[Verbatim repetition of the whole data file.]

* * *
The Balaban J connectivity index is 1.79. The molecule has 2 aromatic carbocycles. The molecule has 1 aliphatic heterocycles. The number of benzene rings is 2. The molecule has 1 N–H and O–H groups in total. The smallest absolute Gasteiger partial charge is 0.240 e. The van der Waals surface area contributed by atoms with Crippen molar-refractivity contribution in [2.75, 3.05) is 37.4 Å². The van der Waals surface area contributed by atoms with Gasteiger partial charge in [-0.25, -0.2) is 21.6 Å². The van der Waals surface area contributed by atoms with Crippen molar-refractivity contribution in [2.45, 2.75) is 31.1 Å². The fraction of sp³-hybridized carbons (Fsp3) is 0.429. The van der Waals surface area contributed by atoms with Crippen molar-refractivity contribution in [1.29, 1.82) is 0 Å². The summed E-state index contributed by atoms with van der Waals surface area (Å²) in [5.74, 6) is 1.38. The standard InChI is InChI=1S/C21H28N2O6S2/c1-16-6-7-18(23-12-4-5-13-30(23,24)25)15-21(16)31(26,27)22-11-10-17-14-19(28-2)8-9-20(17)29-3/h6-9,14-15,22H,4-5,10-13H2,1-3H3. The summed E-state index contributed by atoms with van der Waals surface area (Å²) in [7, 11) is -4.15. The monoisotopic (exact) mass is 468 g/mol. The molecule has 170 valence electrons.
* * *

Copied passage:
The Balaban J connectivity index is 1.79. The molecule has 2 aromatic carbocycles. The molecule has 1 aliphatic heterocycles. The number of benzene rings is 2. The molecule has 1 N–H and O–H groups in total. The smallest absolute Gasteiger partial charge is 0.240 e. The van der Waals surface area contributed by atoms with Crippen molar-refractivity contribution in [2.75, 3.05) is 37.4 Å². The van der Waals surface area contributed by atoms with Gasteiger partial charge in [-0.25, -0.2) is 21.6 Å². The van der Waals surface area contributed by atoms with Crippen molar-refractivity contribution in [2.45, 2.75) is 31.1 Å². The fraction of sp³-hybridized carbons (Fsp3) is 0.429. The van der Waals surface area contributed by atoms with Crippen molar-refractivity contribution in [1.29, 1.82) is 0 Å². The summed E-state index contributed by atoms with van der Waals surface area (Å²) in [5.74, 6) is 1.38. The standard InChI is InChI=1S/C21H28N2O6S2/c1-16-6-7-18(23-12-4-5-13-30(23,24)25)15-21(16)31(26,27)22-11-10-17-14-19(28-2)8-9-20(17)29-3/h6-9,14-15,22H,4-5,10-13H2,1-3H3. The summed E-state index contributed by atoms with van der Waals surface area (Å²) in [7, 11) is -4.15. The monoisotopic (exact) mass is 468 g/mol. The molecule has 170 valence electrons.